Iederéén staat op de longlist. Maar als ULTRA de Pop Media Prijs 2012 wint, geeft de auteur het integrale geldbedrag aan 'n nog nader te bepalen jonge Nederlandse band, ULTRA in geest. Stemmen dus! Stemmen kan tot maandag 26 november 2012. Een stem voor ULTRA is een stem voor de muziek! (Het boek, dat is af. Maar de muziek, daar komt nooit een einde aan...)
june 24, 2012.
A couple of months ago my daughter begged me to buy her a little game for the iPhone, a very popular and addictive one, that she loved playing: Fruit Ninja. In the game, your Ninja task is to slice all sorts of fruits that come falling along the screen of your smart phone, with a swipe of your finger, which, you might have guessed, functions as your Ninja blade.
I am not much of a game player. Though I did play the occasional adventure game, had a lot of fun racing Mario Kart with the kids, and every now and then tried to steal my way through GTA, as far as digital games go, over the years I more or less stubbornly stuck with good old 'cold war classic' Tetris.
But having bought the digi-toy, in the odd lost moment, I launched the Fruit Ninja. And quickly came to understand what was so attractive about the little game, with its ludic mix of juicy fruits, zen and battle imagery. Addictive, indeed.
Still, it would hardly have been worth mentioning here, had not not at some point my Fruit Ninja playing unlocked a new one among the several types of blade that a player may use to splice the fruits. There's a firecracker blade, a shadow blade, an ice blade, a butterfly blade ... and, most remarkable of all, a piano blade. For me it was this blade that turned Fruit Ninja into a whole different kind of game: the piano blade suddenly made Fruit Ninja into a rather intriguing instrument.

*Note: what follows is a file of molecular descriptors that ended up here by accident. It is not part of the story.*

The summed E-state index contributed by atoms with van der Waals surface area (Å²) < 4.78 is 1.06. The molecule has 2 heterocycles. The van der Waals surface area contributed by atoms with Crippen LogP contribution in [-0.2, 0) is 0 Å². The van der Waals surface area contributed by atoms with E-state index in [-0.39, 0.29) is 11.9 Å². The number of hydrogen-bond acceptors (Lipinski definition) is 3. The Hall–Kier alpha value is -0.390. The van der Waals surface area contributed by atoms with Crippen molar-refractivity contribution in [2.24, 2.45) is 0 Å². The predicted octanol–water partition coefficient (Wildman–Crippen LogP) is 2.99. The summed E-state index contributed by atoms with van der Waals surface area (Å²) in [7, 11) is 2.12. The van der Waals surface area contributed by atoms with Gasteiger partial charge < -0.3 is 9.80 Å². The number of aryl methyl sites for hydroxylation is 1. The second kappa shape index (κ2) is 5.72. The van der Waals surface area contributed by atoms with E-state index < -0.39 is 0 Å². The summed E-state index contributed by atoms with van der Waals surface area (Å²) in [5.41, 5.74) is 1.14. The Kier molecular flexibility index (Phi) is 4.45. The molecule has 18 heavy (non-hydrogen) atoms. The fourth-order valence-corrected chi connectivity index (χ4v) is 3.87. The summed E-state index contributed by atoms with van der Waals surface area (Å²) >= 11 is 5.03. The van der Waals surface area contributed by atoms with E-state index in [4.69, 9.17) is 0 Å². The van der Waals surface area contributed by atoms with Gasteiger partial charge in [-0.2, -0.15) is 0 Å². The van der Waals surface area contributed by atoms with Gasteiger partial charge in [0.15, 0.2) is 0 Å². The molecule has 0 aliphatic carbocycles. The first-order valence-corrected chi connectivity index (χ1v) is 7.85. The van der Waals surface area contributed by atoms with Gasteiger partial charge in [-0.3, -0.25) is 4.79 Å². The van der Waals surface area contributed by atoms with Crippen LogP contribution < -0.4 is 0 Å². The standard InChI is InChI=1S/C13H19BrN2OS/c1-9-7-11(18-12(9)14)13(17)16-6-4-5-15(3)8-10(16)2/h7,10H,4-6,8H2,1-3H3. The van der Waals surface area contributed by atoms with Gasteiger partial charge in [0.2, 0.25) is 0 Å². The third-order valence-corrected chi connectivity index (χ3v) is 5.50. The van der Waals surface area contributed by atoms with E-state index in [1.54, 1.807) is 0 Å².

When you use the piano blade while playing Fruit Ninja, each time you slice one of the fruits, you also hit a piano note. Now the range is quite limited, and I actually have not been able to find out precisely how notes are being assigned to (types of) fruits. Also, quite apparently, a number of (tonal) sequences have been built into it. But I quickly found myself playing the game in a totally different way. Instead of trying to get to the next high score, I started to play the game with my ears, trying to produce interesting sonic patterns.